Climate Change

U.N. Climate Change Report Warns Of Mass Animal Extinctions

The report predicts tens of thousands of species of animals could go extinct by 2035 due to warming temperatures and rising sea levels.

U.N. Climate Change Report Warns Of Mass Animal Extinctions
Ronald Zak / AP

One of the biggest concerns highlighted in the United Nation's recent climate report was the risk of mass extinction of animals. One of the animals most at risk — polar bears.

The report predicts if we meet our goal — keeping global warming at 1.5 degrees Celsius — then 14% of species on the planet will go extinct.

Predictions gradually get worse if we miss that goal. At two degrees Celsius, animals like polar bears, penguins and seals will be at serious threat of extinction.

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The sea ice these animals live and thrive on is melting very quickly with parts of ice buildup in the Arctic reaching record lows.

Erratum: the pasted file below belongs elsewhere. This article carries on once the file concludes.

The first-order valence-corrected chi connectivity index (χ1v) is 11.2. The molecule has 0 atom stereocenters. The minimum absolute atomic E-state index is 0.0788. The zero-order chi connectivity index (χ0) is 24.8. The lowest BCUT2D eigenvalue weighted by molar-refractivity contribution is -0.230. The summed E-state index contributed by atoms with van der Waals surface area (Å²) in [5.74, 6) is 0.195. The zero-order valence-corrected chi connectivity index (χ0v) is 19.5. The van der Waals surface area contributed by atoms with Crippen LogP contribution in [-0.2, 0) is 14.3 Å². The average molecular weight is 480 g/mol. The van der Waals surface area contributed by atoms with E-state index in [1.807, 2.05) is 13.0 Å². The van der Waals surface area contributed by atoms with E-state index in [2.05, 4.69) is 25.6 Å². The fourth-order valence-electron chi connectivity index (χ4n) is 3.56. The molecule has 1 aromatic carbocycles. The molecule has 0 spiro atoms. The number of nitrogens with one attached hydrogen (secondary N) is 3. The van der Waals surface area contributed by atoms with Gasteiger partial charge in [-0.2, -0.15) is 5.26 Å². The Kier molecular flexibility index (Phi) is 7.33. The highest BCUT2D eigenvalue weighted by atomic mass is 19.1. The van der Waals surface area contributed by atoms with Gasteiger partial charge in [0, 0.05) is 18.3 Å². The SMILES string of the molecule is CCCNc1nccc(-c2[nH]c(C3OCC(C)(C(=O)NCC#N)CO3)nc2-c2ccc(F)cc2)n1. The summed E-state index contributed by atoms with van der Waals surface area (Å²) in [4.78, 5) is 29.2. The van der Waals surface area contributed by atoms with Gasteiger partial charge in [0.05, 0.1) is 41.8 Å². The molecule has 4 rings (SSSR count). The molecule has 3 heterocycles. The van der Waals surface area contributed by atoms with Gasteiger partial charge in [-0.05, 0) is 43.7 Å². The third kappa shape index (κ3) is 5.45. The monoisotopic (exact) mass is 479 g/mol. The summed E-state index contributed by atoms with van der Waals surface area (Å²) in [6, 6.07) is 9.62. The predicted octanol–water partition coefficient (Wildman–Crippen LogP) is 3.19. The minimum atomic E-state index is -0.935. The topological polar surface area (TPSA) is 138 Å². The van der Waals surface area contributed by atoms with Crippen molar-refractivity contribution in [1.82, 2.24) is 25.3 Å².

Scott Carter is the head of life sciences at the Detroit Zoological Society and he says without the ice, the future for these species is grim.

"The time when these land-locked bears have the chance to go out from the packed ice and hunt — which is the only time they get to eat — is getting shorter and shorter," he said. "Obviously that's keeping bears from getting to their food."

The U.N. climate report predicts most of that sea ice in the Arctic Ocean will melt by 2035 — leading to a complete lack of ice in the Summer season.

Since polar bears, penguins and other animals won't have places to hunt, they'll move inland into parts of Alaska and Canada. That could lead to fierce competition for food among tens of thousands of species of animals that could go extinct in the next 13 years.